Accurately Predicting the Focal Length For Four Lens Systems

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Abstract: We attempted to accurately predict the focal length for four lens systems: a 100 mm lens, a 200 mm lens, a compound lens system, and an unknown lens. This was done by using an optics track with a mounted light and displayed image, and measurement of the location of image in full focus after movement of a white display plate set up after the lens system. The best value of f100 was determined to be from unweighted computations, with a value of f100=(0.096±0.0004) m, with a percent error of 3.6%, a fractional error of 0.4%, and a discrepancy of 9.1σ. The best value of f200 was determined to be from weighted calculations, giving a value of f200 =(0.206±0.001) m, with a percent error of 3.0%, a fractional error of 0.65%, and a discrepancy of 4.5σ. The compound lens system yielded a final image distance of 0.093 m for 0.1 m separation and a final image distance of 0.048 m for 0.2 m separation. The percent errors were 0.3% and 8.0% respectively. The unknown lens had a measured focal length of 0.14 m, a 7.7% percent error from the known value of 0.13 m. Systematic error within each of the experimental procedures could of arisen from subjectivity of the displayed image’s focus or lens damage in the form of scratches. However, the preciseness of the experimental measurements indicates that perhaps the manufacturer or the lenses misreported the focal length of the lens, indicating that the experimental values of the focal lengths are more reliable than the known values.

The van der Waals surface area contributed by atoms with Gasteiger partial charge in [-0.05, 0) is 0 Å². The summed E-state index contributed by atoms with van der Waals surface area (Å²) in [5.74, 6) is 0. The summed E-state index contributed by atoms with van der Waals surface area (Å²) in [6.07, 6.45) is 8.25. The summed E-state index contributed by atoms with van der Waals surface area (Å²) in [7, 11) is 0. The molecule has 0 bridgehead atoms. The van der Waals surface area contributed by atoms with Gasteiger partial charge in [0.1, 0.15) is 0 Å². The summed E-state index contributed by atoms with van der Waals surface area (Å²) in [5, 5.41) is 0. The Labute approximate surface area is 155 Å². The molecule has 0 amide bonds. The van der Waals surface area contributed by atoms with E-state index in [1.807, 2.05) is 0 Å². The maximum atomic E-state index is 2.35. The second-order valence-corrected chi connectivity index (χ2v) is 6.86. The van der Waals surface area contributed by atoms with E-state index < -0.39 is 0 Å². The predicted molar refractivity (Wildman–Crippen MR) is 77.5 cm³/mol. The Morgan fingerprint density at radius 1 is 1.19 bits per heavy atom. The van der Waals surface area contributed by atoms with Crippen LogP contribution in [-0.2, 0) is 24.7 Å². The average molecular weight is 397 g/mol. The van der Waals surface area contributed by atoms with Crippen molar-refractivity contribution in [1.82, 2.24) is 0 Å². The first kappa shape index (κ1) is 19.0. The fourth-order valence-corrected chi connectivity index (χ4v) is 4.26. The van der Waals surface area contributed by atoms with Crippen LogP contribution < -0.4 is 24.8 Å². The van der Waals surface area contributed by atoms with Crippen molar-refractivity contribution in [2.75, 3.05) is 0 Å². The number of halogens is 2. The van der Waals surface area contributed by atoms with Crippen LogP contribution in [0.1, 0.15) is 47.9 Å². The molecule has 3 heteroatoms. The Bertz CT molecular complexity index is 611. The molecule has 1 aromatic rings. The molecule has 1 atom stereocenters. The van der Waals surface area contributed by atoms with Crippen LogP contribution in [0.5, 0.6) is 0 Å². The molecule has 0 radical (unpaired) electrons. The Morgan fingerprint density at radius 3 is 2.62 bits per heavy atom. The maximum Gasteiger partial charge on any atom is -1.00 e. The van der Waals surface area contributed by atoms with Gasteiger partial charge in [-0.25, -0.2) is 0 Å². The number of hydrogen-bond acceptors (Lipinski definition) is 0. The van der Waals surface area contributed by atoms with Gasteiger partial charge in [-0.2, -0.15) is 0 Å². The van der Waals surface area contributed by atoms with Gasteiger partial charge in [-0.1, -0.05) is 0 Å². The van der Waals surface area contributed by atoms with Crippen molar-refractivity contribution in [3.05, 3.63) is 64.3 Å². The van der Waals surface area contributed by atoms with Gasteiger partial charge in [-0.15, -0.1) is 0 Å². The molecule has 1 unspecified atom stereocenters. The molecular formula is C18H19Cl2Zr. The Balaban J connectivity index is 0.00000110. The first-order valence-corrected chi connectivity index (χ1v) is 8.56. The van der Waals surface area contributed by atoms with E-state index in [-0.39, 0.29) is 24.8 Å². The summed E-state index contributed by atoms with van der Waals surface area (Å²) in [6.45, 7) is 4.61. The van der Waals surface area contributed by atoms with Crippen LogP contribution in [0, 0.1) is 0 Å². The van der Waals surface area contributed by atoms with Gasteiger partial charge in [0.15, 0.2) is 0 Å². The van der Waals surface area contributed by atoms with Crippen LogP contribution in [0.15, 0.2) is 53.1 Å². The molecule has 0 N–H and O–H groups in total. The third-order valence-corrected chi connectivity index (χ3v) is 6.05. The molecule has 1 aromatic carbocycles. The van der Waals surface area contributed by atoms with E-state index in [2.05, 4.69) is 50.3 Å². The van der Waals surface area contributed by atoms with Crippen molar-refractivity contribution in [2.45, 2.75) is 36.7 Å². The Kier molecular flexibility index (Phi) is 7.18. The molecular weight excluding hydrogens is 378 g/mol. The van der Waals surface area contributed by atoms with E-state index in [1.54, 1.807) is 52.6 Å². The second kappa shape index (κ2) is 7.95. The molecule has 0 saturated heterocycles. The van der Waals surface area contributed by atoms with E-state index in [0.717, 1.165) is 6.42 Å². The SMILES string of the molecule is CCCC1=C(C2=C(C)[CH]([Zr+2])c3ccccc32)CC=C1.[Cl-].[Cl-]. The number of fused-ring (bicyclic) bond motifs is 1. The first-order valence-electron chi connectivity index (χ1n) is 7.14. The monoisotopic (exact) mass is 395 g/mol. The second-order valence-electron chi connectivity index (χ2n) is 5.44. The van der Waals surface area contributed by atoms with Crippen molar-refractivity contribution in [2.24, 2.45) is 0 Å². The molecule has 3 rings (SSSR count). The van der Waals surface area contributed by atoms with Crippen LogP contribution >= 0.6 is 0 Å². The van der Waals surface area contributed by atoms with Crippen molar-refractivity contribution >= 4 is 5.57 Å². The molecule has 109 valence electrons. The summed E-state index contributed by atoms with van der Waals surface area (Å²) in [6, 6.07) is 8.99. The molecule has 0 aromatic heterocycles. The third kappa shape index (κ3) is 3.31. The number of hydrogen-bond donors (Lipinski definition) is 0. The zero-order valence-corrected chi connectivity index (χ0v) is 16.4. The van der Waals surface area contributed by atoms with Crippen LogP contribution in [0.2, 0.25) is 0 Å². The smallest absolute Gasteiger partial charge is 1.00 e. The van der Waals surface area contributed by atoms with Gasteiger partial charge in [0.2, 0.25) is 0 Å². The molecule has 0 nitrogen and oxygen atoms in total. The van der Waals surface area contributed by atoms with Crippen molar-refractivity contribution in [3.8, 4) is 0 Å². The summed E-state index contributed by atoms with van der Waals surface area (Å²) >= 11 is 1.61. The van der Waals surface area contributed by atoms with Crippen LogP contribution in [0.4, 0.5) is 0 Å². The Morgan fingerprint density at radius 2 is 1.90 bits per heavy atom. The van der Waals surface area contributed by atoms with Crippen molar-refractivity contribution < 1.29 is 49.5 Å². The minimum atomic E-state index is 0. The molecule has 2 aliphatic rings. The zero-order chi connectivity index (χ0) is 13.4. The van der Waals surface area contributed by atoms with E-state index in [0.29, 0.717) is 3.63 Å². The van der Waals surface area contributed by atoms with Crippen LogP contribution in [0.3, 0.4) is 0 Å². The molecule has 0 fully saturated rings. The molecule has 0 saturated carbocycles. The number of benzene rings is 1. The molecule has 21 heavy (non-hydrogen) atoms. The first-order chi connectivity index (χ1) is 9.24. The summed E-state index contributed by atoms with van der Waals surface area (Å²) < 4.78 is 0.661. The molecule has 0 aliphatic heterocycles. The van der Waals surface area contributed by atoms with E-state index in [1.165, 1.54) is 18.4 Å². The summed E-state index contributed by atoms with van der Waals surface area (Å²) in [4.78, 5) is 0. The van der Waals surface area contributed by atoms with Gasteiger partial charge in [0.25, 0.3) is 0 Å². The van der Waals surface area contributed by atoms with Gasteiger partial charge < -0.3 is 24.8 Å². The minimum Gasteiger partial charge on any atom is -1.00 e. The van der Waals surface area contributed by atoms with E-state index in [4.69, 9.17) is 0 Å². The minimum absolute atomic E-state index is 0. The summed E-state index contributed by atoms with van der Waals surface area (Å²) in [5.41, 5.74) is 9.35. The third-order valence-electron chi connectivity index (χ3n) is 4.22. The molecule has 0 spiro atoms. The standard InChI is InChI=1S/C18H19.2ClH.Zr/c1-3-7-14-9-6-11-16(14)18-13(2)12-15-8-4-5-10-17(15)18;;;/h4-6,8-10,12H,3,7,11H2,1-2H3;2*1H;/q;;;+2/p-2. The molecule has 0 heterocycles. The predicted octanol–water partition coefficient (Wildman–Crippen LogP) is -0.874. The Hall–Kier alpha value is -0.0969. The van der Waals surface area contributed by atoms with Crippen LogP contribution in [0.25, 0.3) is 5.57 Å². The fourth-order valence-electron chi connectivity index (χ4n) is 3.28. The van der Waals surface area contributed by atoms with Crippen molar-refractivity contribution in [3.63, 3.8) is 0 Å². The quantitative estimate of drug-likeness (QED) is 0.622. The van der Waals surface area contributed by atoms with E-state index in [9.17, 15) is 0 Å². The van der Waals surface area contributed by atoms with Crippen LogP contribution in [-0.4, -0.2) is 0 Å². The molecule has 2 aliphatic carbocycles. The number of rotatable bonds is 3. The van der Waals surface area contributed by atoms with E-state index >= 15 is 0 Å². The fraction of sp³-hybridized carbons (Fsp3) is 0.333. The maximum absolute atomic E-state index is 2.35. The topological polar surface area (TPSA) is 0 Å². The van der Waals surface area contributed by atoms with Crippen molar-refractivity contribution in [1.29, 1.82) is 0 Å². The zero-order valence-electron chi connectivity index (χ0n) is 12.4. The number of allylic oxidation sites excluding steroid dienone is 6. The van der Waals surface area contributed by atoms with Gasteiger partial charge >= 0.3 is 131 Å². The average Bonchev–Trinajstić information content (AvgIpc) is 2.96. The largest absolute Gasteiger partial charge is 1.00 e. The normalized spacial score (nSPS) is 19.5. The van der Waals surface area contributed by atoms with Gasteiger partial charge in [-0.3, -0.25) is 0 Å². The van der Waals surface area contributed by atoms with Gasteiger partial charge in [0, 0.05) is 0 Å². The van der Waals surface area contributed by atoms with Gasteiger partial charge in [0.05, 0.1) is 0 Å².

Procedures Used: Procedures were followed in accordance with those outlined in the PHYS-210 laboratory hand out, for experiment V: thin lenses. No significant derivations were made from the laboratory handout. However, for the determine of the focal point of the ...

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...e, but not accurate according to the known value, causing a high discrepancy.

2. I believe that our measurements, at least the statistically calculated measurements, are far more accurate than the manufacturer’s stated focal lengths. From our experimental results, we see that there’s a significantly low standard deviation of the mean for both converging lens (0.0004 m and 0.0005 m, respectively). In addition, both fractional errors are very low, indicating that random error was only 0.4% and 0.2% of the mean’s value in each experimental procedure. Therefore, there was either an extremely stable systematic error, or the manufacturer has limited quality control on their lenses. Because there wasn’t any physical systematic error evident that was obvious within the experimental procedure, we can conclude that the manufacturer’s estimated focal point was probably off.
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